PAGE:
More in point is the criminal case of People v. Seltzer, 25 Cal.App.3d Supp. 52, 101 Cal.Rptr. 260, where the identical issue raised here by petitioners was made and rejected. The court pointed out the holding of Bernhard has not been given universal application (see citations and discussion at pp. 54—56 of 25 Cal.App.3d Supp., 101 Cal.Rptr. 260) and held the defense of collateral estoppel was not available to defendants where they had not been parties in or privy to the prior obscenity prosecution (p. 57 of 25 Cal.App.3d Supp., 101 Cal.Rptr. 260). At page 56 of 25 Cal.App.3d Supp., 101 Cal.Rptr. at page 263, the court stated:
‘In the enforcement of laws against obscenity, multiple and successive prosecutions of different defendants based upon the sale or exhibition of the same book or film will naturally occur. If the People are successful in one or a dozen or more of such prosecutions, they cannot use those convictions against other defendants who sell or exhibit the same material. If one defendant succeeds in obtaining an adjudication of nonobscenity, the public policy of this state should not be to preclude the People from prosecuting other defendants. Application of the defense of collateral estoppel in such situations would produce anomalous results, would not serve the objective of preventing a defendant from being harassed or twice vexed by litigation, and would not accord sufficient consideration to the public interest in the enforcement of laws against obscenity. (Citations.).’
In People v. Seltzer, Supra, the court relied upon Zeitlin v. Arnebergh, 59 Cal.2d 901, 31 Cal.Rptr. 800, 383 P.2d 152, pointing to language in that decision which indicates an adjudication of nonobscenity of a book in a criminal case would not collaterally estop the People from later prosecuting a different bookseller from selling the same book (p. 56 of 25 Cal.App.3d Supp., 101 Cal.Rptr. 260). The language in Zeitlin relied upon by the court appears at page 907 of 59 Cal.2d, 31 Cal.Rptr. at page 804, 383 P.2d at page 156 and reads:
‘If . . . a verdict expresses a determination that the material is not obscene the city attorney is still free to prosecute another bookseller for selling the same publication. If a criminal verdict . . . operates primarily within a particular county to ban the book in the case of guilt, or to encourage its sale in the case of innocence, an opposite result might readily obtain in another county.’
The People are not estopped or barred from prosecuting petitioners for exhibiting ‘Mona’ and the application for a writ was properly denied.2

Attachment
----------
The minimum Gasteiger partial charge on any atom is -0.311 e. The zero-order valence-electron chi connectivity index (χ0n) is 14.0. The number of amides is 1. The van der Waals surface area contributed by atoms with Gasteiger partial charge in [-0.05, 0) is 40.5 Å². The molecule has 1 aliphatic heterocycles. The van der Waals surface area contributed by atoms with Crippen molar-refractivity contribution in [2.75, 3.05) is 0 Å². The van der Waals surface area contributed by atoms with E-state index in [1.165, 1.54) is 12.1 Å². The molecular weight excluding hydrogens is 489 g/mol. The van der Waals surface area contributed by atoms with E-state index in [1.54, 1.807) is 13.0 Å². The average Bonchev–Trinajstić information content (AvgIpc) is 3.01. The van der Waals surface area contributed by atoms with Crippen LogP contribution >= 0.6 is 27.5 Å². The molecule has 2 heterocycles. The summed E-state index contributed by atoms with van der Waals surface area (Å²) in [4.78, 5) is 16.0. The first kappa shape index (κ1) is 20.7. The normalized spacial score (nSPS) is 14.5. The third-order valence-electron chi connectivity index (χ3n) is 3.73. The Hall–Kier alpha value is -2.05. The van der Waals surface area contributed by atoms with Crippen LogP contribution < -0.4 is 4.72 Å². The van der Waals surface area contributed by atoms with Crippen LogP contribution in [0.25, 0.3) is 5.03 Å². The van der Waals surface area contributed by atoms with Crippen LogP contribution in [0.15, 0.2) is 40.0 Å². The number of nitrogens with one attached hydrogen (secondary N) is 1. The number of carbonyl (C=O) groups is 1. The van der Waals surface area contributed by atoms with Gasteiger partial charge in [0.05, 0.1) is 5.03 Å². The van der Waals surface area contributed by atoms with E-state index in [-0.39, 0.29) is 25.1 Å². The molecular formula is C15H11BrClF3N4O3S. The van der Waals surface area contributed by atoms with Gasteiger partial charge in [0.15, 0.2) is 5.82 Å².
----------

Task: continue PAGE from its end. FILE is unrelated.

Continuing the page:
Petitioners have not challenged the court's dismissal of the ‘petition for declaratory relief.’ Although Zeitlin v. Arnebergh, Supra, 59 Cal.2d 901, 31 Cal.Rptr. 800, 383 P.2d 152, indicates a complaint for declaratory relief is an appropriate means for determining whether a publication is ‘obscene’ or protected by the First Amendment, the court below held a ‘petition for declaratory relief’ cannot be used for such purposes, particularly where it is in the form of or joined with a writ of review. If any error was made in this portion of the judgment, it has not been urged and hence is deemed waived. (People v. Paramount Citrus Ass'n, 147 Cal.App.2d 399, 407, 305 P.2d 135; Coronet Credit Corp. v. West Thrift Co., 244 Cal.App.2d 631, 642, 53 Cal.Rptr. 433; see gen. 6 Witkin, Cal.Proc.2d, Appeal, s 425, p. 4391.) In any event, the trial court's ruling was made without prejudice to the filing of a proper declaratory relief action in the superior court.
The judgment is affirmed.
1. In conjunction with the ruling on the demurrer, the court dissolved a temporary restraining order and also filed a memorandum decision from which petitioners initially attempted to appeal before any judgment had been entered. The appeal was dismissed by this court. The superior court later entered a judgment of dismissal from which this appeal is taken. The record filed in the instant appeal is incorporated by reference into this record and the parties have stipulated the briefs filed in the earlier appeal may be used now.
2. In civil cases the plea of res adjudicata is an ordinary defense which does not go to the jurisdiction of the court, and hence is not a ground for prohibition. (See Code Civ.Proc. s 1102; Baird v. Superior Court, 204 Cal. 408, 412, 268 P. 640; Goodman Bros. v. Superior Court, 51 Cal.App.2d 297, 304—307, 124 P.2d 644; 1 Witkin, Cal.Proc.2d, Jurisdiction, s 73, p. 597; 1 Witkin, Cal. Crimes, s 223(2), pp. 212—213.) If the same rule is to be applied to criminal cases it affords a second basis for denying the petition.
AULT, Associate Justice.
GERALD BROWN, P.J., and WHELAN, J., concur.